APPOINTED COMMISSIONER

Kenyan-born Hodgen Mainda has been appointed to the Tennessee State cabinet

Governor Bill Lee has appointed Mainda to serve as commissioner in Tennessee.

In Summary

• Tennessee governor Bill Lee announced the appointment of Mainda through a press statement on September 5.

• Governor Lee’s statement announcing the appointment lauds Mainda as an outstanding career as a community leader in Chattanooga, citing his work on the boards of a number of organizations

Hodgen Maina.
Hodgen Maina.
Image: COURTESY

A Facebook post claiming that Hodgen Mainda, a Kenyan, has been appointed as a commissioner in the Tennessee state cabinet is TRUE.

The post adds that he is the first Kenyan to hold such a position.

Tennessee governor Bill Lee announced the appointment of Mainda through a press statement on September 5, and this was also reported on the governor’s and the State Department of Commerce and Insurance Twitter accounts.

Mainda has been appointed to serve in the Tennessee State cabinet as a commissioner in the Department of Commerce and Insurance, and will officially assume his new role on October 1.

Governor Lee’s statement announcing the appointment lauds Mainda as an outstanding career as a community leader in Chattanooga, citing his work on the boards of a number of organizations, including the Downtown Chattanooga Rotary Club, the Chattanooga Area Chamber of Commerce, The University of Tennessee at Chattanooga Chancellor’s Roundtable and the College of Business Advisory Board.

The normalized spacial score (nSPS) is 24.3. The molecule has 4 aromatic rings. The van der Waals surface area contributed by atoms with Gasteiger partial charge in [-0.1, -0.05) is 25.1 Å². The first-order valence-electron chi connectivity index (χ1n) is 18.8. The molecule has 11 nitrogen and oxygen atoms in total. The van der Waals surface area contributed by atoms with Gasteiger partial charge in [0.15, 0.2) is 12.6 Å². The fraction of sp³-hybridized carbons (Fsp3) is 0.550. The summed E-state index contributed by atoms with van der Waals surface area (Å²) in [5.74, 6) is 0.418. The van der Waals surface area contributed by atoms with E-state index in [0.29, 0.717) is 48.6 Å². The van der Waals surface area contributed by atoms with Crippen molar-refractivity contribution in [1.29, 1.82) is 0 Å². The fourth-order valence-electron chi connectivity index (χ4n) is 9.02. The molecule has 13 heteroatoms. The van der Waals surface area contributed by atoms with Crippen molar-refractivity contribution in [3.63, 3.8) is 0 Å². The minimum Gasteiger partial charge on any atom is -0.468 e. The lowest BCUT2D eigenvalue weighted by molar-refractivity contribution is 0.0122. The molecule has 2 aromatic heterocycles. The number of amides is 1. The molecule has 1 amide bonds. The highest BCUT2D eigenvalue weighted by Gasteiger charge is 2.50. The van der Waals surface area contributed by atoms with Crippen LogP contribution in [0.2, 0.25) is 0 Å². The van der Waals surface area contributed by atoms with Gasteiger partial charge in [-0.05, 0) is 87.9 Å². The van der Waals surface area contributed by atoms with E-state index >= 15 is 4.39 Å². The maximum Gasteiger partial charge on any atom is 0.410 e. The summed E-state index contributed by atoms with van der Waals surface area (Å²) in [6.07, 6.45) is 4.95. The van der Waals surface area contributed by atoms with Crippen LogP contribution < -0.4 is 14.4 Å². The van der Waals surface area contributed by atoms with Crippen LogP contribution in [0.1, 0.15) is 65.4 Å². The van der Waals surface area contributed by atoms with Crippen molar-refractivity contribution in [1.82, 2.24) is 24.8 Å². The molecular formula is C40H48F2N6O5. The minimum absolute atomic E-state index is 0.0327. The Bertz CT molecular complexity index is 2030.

Mainda moved to the US in 1997 to study at the Middle Tennessee State University. He currently resides in Chattanooga with his wife and children.

PesaCheck has looked into the claim that 42 year old Kenyan Hodgen Mainda has been appointed as a commissioner in the Tennessee state cabinet and finds it to be TRUE.

This post is part of an ongoing series of PesaCheck fact-checks examining content marked as potential misinformation on Facebook and other social media platforms.

By partnering with Facebook and similar social media platforms, third-party fact-checking organisations like PesaCheck are helping to sort fact from fiction. We do this by giving the public deeper insight and context to posts they see in their social media feeds.

Have you spotted what you think is fake news or false information on Facebook? Here’s how you can report. And, here’s more information on PesaCheck’s methodology for fact-checking questionable content.

This fact-check was written by PesaCheck Researcher James Okong’o, was edited by PesaCheck Deputy Editor Ann Ngengere and was approved for publication by PesaCheck Managing Editor Eric Mugendi.